Paralleled GaN Transistors Boost Converter Power Up to 100kW
May 2017
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This article was written by Sam Davis and first appeared in powerelectronics.com
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Paralleling GaN transistors increases the power handling capability of a high-efficiency and high-power density converter. To be successful, parallel operation depends on the designer’s ability to deal with parasitic elements within the GaN devices as well as those associated with interfacing circuits.

Characteristics of enhancement-mode (e-mode) GaN, such as positive temperature coefficient of RDS(ON) and a temperature-independent threshold voltage, make them excellent candidates for paralleling. GaN Systems’ GS66516T is a GaN transistor that has these characteristics so it can operate efficiently and reliably in a parallel configuration; its features are listed below. After analyzing its parasitics, paralleled GS66516T transistors will be designed into the prototype of a half-bridge capable of 240A rated current.

In parallel applications, the junction temperature of low RDS(ON) GaN transistors increase to balance current sharing during the ON state, because of positive temperature coefficiency of RDS(ON). On the other hand, the threshold voltage (Vth) of GaN Systems’ GS66516T is nearly constant as a function of junction temperature, as shown in Fig. 1. A device with lower Vth turns on earlier and turns off earlier, resulting in a higher turn-on switching loss and a lower turn-off switching loss. However, because of the characteristics of GaN, dynamic current sharing and switching loss distribution is not affected by unbalanced temperature distribution of paralleled transistors.

GaN Systems GS66516T features:

– 650 V enhancement mode GaN power switch
– Top-side cooled configuration
– RDS(ON) = 25 mOhms
– IDS(max) = 60 A
– Ultra-low FOM (Figure of Merit = RDS(ON) × QG ) Island Technology® die
– Low-inductance GaNPX® package
– Gate drive requirements (0 V to 6 V)
– Transient tolerant gate drive (-20/+10 V )
– Switching frequency >10 MHz
– Fast and controllable fall and rise times
– Reverse current capability
– Zero reverse recovery loss
– 9 x 7.6 mm2 PCB footprint
– Dual gate and source sense pads for optimal board layout
– RoHS 6 compliant


1. Vth of GS66516T vs. Temperature.

Parasitics are the main challenge for configuring parallel operation of the power stage and gate driver circuits, which are sensitive to the high di/dt and dv/dt during the switching process. We need to remove bottlenecks of applying GaN to ~100 kW power electronics systems, which are not only limited to ZVS typologies but also hard switching applications.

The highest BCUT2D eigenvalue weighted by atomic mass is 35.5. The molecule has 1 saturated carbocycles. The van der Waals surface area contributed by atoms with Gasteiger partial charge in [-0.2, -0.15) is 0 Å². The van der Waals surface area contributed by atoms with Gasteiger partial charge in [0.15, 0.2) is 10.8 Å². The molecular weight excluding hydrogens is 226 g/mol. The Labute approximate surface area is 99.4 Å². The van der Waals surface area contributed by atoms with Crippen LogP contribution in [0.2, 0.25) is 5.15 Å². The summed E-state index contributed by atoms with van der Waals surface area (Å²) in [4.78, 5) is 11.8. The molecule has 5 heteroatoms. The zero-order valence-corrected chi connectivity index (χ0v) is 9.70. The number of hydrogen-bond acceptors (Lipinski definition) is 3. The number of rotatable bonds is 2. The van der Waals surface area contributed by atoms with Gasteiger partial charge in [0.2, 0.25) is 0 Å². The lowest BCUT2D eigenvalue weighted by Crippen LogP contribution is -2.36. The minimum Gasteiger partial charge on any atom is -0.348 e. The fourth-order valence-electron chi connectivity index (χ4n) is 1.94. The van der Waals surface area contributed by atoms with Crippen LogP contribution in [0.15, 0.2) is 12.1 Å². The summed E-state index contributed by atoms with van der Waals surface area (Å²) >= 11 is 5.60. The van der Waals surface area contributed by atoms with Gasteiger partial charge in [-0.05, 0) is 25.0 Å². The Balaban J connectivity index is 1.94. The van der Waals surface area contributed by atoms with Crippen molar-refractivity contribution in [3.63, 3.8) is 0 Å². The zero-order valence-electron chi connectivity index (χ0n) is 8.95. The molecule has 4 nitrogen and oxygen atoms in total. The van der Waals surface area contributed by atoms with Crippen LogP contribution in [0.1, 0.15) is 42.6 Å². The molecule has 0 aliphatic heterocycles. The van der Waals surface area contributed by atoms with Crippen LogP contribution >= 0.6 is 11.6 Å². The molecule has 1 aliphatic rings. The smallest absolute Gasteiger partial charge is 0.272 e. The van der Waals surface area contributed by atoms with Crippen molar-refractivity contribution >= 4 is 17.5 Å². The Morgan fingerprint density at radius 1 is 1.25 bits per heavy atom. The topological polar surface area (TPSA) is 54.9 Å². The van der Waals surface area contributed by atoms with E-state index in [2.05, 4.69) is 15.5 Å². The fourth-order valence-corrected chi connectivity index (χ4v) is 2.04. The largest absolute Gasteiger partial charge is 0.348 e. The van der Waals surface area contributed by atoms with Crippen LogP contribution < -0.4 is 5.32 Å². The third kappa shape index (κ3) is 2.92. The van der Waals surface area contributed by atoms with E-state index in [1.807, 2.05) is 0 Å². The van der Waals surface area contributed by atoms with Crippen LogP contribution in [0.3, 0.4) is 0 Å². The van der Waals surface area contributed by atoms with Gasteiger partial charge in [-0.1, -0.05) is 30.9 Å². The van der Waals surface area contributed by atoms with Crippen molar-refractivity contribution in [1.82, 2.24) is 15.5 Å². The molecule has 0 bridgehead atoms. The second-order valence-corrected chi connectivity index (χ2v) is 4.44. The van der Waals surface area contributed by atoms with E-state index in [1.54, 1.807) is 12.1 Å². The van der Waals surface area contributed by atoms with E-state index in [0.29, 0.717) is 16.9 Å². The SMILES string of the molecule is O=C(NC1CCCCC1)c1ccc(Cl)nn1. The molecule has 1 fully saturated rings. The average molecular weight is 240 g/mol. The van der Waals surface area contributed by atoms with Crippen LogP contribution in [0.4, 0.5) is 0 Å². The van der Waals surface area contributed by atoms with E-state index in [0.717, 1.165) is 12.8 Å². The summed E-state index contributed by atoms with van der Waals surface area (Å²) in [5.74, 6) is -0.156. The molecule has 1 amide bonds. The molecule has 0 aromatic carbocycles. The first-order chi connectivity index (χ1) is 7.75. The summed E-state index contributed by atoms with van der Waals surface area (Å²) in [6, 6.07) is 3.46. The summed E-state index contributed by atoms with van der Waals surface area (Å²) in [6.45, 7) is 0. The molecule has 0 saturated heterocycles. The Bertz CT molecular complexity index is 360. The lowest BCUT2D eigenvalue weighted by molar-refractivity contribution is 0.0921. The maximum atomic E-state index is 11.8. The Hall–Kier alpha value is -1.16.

Parasitic Inductance

Figure 2 shows the equivalent circuit of a half- bridge power stage consisting of two high-side and two low-side GaN in parallel. This includes all the parasitic inductance in the gate drive loop and power commutation loop. It is necessary to understand the effects of parasitics and device characteristics on paralleled transistors when switching on.


2. Equivalent Circuit of Half Bridge with 2x GaN HEMTs in Parallel.

When the controller signal is added to the low-side gate driver, the higher switch of the totem pole circuit in the gate driver chip turns on. The gate driver capacitor begins to charge the CISS (CGS + CGD) of the paralleled GaN. When VGS>Vth (threshold voltage of GaN), the two-Dimensional Electron Gas (2DEG) begins conducting, as shown in Fig. 3. To simplify the analysis, we can divide the switching on process of paralleled GaNs into four periods: P1-delay period, P2-di/dt period, P3-dv/dt period, P4-remaining switching period.


3. State of GaN transistor when switching on.

Table 2 presents the effects and design rules of various parasitics in the gate drive loop and power loop. These parameters refer to the equivalent circuit in Fig. 2 of a half-bridge employing parallel GaN transistors.

Parasitic inductance is a function of the magnetic flux caused by the current. According to the law of electromagnetic induction, with the multi-layer magnetic-flux-canceling design strategy, the parasitics of the trace could be greatly reduced. The direction of the commutation current on two adjacent layers are opposite so that the generated flux outside the loop cancel each other.